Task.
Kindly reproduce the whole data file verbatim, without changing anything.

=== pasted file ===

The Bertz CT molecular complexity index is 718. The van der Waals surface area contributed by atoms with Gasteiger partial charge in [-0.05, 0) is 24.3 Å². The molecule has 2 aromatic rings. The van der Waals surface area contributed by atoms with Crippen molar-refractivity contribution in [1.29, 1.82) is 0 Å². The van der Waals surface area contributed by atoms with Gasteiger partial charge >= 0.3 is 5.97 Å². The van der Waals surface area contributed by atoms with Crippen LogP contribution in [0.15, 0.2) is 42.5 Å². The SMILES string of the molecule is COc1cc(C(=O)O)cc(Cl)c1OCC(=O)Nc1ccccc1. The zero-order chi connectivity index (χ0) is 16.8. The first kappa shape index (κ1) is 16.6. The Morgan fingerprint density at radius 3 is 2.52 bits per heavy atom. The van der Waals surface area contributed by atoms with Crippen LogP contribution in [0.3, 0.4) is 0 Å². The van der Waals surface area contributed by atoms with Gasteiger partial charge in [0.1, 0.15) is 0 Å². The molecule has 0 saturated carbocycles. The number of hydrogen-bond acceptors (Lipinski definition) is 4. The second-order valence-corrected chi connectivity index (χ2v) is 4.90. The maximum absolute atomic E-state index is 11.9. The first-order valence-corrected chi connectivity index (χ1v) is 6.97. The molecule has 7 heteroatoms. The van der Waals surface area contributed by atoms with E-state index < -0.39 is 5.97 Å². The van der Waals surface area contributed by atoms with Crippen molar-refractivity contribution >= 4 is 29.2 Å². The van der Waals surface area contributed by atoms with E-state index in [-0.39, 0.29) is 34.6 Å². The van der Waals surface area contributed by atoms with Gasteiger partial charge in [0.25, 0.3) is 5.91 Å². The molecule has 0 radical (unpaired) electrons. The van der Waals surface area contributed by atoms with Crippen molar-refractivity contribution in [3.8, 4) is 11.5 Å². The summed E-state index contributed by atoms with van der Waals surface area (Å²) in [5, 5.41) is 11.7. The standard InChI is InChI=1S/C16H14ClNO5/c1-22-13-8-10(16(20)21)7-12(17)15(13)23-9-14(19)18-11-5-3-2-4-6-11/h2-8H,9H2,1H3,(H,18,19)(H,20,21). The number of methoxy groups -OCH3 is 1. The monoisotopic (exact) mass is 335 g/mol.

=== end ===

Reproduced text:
The Bertz CT molecular complexity index is 718. The van der Waals surface area contributed by atoms with Gasteiger partial charge in [-0.05, 0) is 24.3 Å². The molecule has 2 aromatic rings. The van der Waals surface area contributed by atoms with Crippen molar-refractivity contribution in [1.29, 1.82) is 0 Å². The van der Waals surface area contributed by atoms with Gasteiger partial charge >= 0.3 is 5.97 Å². The van der Waals surface area contributed by atoms with Crippen LogP contribution in [0.15, 0.2) is 42.5 Å². The SMILES string of the molecule is COc1cc(C(=O)O)cc(Cl)c1OCC(=O)Nc1ccccc1. The zero-order chi connectivity index (χ0) is 16.8. The first kappa shape index (κ1) is 16.6. The Morgan fingerprint density at radius 3 is 2.52 bits per heavy atom. The van der Waals surface area contributed by atoms with Crippen LogP contribution in [0.3, 0.4) is 0 Å². The van der Waals surface area contributed by atoms with Gasteiger partial charge in [0.1, 0.15) is 0 Å². The molecule has 0 saturated carbocycles. The number of hydrogen-bond acceptors (Lipinski definition) is 4. The second-order valence-corrected chi connectivity index (χ2v) is 4.90. The maximum absolute atomic E-state index is 11.9. The first-order valence-corrected chi connectivity index (χ1v) is 6.97. The molecule has 7 heteroatoms. The van der Waals surface area contributed by atoms with E-state index < -0.39 is 5.97 Å². The van der Waals surface area contributed by atoms with Crippen molar-refractivity contribution >= 4 is 29.2 Å². The van der Waals surface area contributed by atoms with E-state index in [-0.39, 0.29) is 34.6 Å². The van der Waals surface area contributed by atoms with Gasteiger partial charge in [0.25, 0.3) is 5.91 Å². The molecule has 0 radical (unpaired) electrons. The van der Waals surface area contributed by atoms with Crippen molar-refractivity contribution in [3.8, 4) is 11.5 Å². The summed E-state index contributed by atoms with van der Waals surface area (Å²) in [5, 5.41) is 11.7. The standard InChI is InChI=1S/C16H14ClNO5/c1-22-13-8-10(16(20)21)7-12(17)15(13)23-9-14(19)18-11-5-3-2-4-6-11/h2-8H,9H2,1H3,(H,18,19)(H,20,21). The number of methoxy groups -OCH3 is 1. The monoisotopic (exact) mass is 335 g/mol.